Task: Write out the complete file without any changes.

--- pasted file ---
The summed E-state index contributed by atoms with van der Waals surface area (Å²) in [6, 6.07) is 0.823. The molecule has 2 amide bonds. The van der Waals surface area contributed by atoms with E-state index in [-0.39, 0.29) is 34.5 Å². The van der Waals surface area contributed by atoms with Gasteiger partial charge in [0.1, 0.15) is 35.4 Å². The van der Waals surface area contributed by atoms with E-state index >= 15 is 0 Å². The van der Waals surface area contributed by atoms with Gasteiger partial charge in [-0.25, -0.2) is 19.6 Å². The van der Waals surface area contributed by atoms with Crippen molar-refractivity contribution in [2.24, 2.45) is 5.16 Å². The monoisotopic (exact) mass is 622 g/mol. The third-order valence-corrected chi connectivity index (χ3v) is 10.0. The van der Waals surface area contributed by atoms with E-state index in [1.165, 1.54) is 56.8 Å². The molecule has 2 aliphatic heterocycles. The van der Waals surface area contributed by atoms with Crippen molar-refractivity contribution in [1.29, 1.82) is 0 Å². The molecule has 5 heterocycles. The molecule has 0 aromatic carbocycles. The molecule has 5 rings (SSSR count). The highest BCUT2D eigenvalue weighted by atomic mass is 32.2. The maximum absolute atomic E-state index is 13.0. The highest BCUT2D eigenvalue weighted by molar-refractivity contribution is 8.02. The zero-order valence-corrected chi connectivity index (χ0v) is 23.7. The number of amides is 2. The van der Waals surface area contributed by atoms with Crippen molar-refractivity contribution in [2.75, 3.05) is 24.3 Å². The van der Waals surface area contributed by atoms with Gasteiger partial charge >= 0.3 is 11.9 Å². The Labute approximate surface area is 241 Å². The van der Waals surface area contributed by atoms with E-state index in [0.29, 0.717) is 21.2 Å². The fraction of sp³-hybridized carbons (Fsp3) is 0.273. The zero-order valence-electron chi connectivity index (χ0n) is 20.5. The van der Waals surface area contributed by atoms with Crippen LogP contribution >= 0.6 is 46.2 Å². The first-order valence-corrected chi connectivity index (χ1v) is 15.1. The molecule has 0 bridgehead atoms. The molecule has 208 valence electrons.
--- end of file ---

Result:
The summed E-state index contributed by atoms with van der Waals surface area (Å²) in [6, 6.07) is 0.823. The molecule has 2 amide bonds. The van der Waals surface area contributed by atoms with E-state index in [-0.39, 0.29) is 34.5 Å². The van der Waals surface area contributed by atoms with Gasteiger partial charge in [0.1, 0.15) is 35.4 Å². The van der Waals surface area contributed by atoms with E-state index >= 15 is 0 Å². The van der Waals surface area contributed by atoms with Gasteiger partial charge in [-0.25, -0.2) is 19.6 Å². The van der Waals surface area contributed by atoms with Crippen molar-refractivity contribution in [2.24, 2.45) is 5.16 Å². The monoisotopic (exact) mass is 622 g/mol. The third-order valence-corrected chi connectivity index (χ3v) is 10.0. The van der Waals surface area contributed by atoms with E-state index in [1.165, 1.54) is 56.8 Å². The molecule has 2 aliphatic heterocycles. The van der Waals surface area contributed by atoms with Crippen molar-refractivity contribution in [1.29, 1.82) is 0 Å². The molecule has 5 heterocycles. The molecule has 0 aromatic carbocycles. The molecule has 5 rings (SSSR count). The highest BCUT2D eigenvalue weighted by atomic mass is 32.2. The maximum absolute atomic E-state index is 13.0. The highest BCUT2D eigenvalue weighted by molar-refractivity contribution is 8.02. The zero-order valence-corrected chi connectivity index (χ0v) is 23.7. The number of amides is 2. The van der Waals surface area contributed by atoms with Crippen molar-refractivity contribution in [2.75, 3.05) is 24.3 Å². The van der Waals surface area contributed by atoms with Gasteiger partial charge >= 0.3 is 11.9 Å². The Labute approximate surface area is 241 Å². The van der Waals surface area contributed by atoms with E-state index in [0.29, 0.717) is 21.2 Å². The fraction of sp³-hybridized carbons (Fsp3) is 0.273. The zero-order valence-electron chi connectivity index (χ0n) is 20.5. The van der Waals surface area contributed by atoms with Crippen LogP contribution >= 0.6 is 46.2 Å². The first-order valence-corrected chi connectivity index (χ1v) is 15.1. The molecule has 0 bridgehead atoms. The molecule has 208 valence electrons.